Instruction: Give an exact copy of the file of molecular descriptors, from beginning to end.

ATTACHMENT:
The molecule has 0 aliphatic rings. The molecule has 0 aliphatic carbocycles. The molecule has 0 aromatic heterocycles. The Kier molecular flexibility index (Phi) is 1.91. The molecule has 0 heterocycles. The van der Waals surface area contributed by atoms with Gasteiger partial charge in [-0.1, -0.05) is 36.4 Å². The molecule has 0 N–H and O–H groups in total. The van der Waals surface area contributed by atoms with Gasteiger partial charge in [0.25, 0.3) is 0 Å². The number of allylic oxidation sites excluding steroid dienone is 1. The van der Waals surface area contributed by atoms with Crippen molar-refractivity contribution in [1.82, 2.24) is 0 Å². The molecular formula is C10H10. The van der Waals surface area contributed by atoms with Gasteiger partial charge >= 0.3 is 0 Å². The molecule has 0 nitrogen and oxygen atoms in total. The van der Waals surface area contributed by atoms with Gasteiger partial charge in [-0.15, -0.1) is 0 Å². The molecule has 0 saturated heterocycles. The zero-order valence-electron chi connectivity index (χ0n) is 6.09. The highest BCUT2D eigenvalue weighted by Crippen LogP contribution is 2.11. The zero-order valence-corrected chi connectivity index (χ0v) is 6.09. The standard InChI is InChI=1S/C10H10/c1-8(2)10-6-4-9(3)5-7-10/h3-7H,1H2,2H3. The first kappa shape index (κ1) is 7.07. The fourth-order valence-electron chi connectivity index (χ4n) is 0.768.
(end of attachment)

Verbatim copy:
The molecule has 0 aliphatic rings. The molecule has 0 aliphatic carbocycles. The molecule has 0 aromatic heterocycles. The Kier molecular flexibility index (Phi) is 1.91. The molecule has 0 heterocycles. The van der Waals surface area contributed by atoms with Gasteiger partial charge in [-0.1, -0.05) is 36.4 Å². The molecule has 0 N–H and O–H groups in total. The van der Waals surface area contributed by atoms with Gasteiger partial charge in [0.25, 0.3) is 0 Å². The number of allylic oxidation sites excluding steroid dienone is 1. The van der Waals surface area contributed by atoms with Crippen molar-refractivity contribution in [1.82, 2.24) is 0 Å². The molecular formula is C10H10. The van der Waals surface area contributed by atoms with Gasteiger partial charge >= 0.3 is 0 Å². The molecule has 0 nitrogen and oxygen atoms in total. The van der Waals surface area contributed by atoms with Gasteiger partial charge in [-0.15, -0.1) is 0 Å². The molecule has 0 saturated heterocycles. The zero-order valence-electron chi connectivity index (χ0n) is 6.09. The highest BCUT2D eigenvalue weighted by Crippen LogP contribution is 2.11. The zero-order valence-corrected chi connectivity index (χ0v) is 6.09. The standard InChI is InChI=1S/C10H10/c1-8(2)10-6-4-9(3)5-7-10/h3-7H,1H2,2H3. The first kappa shape index (κ1) is 7.07. The fourth-order valence-electron chi connectivity index (χ4n) is 0.768.